It is no secret, scoring is up in the NHL this season. Scoring against the San Jose Sharks is up a good bit, as both goalies have struggled and the defense has allowed far too many odd-man rushes.
But things are looking up for the Sharks. They’ve clearly improved defensively in the last month, allowing fewer transition opportunities in most games. But where they’re really changed is on offense, where goal scoring has taken off.
Sharks Defensemen Take Charge
There’s little doubt about the leader of the recent surge; it is Erik Karlsson. A modest start offensively and a problematic start defensively was disappointing for Karlsson, but most felt he’d find a groove at some point and become the elite defenseman he’s always been. Well, that and more. Once again an all-star, Karlsson is coming off one of the best months of his career. Following the emotional Dec. 1 homecoming loss in Ottawa, Karlsson found his A++ game. He is plus-13 with 18 points in the last 13 games (he missed two games due to a suspension).
But Karlsson was far from the only big time contributor. Fellow all-star defenseman and occasional partner Brent Burns has also been on fire, with 18 points in 15 games and plus-eight rating.
The are Sharks getting scoring from all sorts of places. Since Dec. 1, there are seven games where a Sharks player scored multiple goals, with five players contributing to this. Five players, all different, have had three assist games in the same time span.
Of the Sharks dozen top forwards, 11 have recorded six or more points since Dec. 1. Three are chipping in at over a point per game over the 15 games. Eight have at least four goals in this timeframe. Joe Pavelski and Tomas Hertl (recently moved to center) have delivered eight goals each, Logan Couture has supplied seven.
The results are showing up in the team’s record. In the past fifteen games, the Sharks are 10-3-2 and they project to a 100 point season for the first time.
Sharks Scoring Peak?
The Sharks are fully capable of scoring more often. They can roll out two elite power play units and there’s more to be moved here. While they have enough speed and savvy to score off transitions, this isn’t the key to their game as it is with some of the Sharks main rivals. The Sharks have excellent power forwards in Hertl, Timo Meier and Evander Kane. They’ve helped San Jose get offense from behind the net, either by scoring goals or drawing penalties and getting the payoff on the power play.
A few weeks back, I pointed out the need for the Sharks to drive play from behind the net and there has been a definite uptick in the team’s time spent there. The results have been a big part of the recent scoring surge.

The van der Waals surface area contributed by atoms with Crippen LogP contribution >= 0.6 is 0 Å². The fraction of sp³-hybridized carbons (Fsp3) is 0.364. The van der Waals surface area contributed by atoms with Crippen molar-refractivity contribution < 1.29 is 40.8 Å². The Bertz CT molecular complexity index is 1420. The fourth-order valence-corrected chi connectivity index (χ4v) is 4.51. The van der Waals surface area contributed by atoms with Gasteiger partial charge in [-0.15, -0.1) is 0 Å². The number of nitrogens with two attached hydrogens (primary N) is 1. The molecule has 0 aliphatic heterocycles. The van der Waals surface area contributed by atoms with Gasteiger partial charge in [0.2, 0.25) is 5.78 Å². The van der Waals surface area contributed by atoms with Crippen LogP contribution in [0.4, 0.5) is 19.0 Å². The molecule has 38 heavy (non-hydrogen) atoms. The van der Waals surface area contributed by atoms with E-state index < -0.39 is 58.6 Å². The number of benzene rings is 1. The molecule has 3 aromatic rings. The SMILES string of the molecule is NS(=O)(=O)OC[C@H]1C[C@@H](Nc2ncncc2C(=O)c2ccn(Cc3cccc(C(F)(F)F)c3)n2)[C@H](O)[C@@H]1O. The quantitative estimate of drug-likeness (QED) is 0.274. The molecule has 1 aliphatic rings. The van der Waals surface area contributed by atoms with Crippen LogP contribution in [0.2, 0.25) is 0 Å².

All the Sharks problems are not fixed. Fast teams have given the Sharks problems and a pair of recent games against fast teams indicate there’s plenty of work to do. The team melted down in some key respects against the Calgary Flames (especially defensively) in the last game of 2018, an 8-5 loss. They played one of their best periods in the first game of 2019 against the Colorado Avalanche, dominating for the first 16 minutes of the second period, building a 5-1 lead. Alas, they gave up a goal, then were penalized twice in the last three minutes of the period. By the time there were three minutes left in the final period, the Sharks only led 5-4. Still, they managed to hang on for the win. Even with increased scoring, giving up 12 goals in two games is not a formula for long term success.
The Sharks are not a team which can afford to sacrifice defense for offense. The good news, they don’t need to. This Sharks team must prioritize defense to go far this season. As long as they play disciplined defensively, especially against faster teams, the offense is strong enough to deliver the goal scoring this team needs.
• The Sharks are in third place in the Pacific Division, unable to catch the Flames and passed by the streaking Vegas Golden Knights (10-3-0 in their last 13 games). Though the Sharks have slipped a bit in the standings, they’ve gained considerably in the playoff chase. The Sharks have meaningful separation over fourth place Anaheim. They have also opened up a healthy margin against the remainder of the division teams and all the ‘outside looking in’ wild card hopefuls in the Western Conference.
• Tim Heed and Joakim Ryan were the best defensive pair in the AHL two seasons ago. But they’ve never really played together as Sharks. That may change soon due to a recent rash of injuries among Sharks defensemen.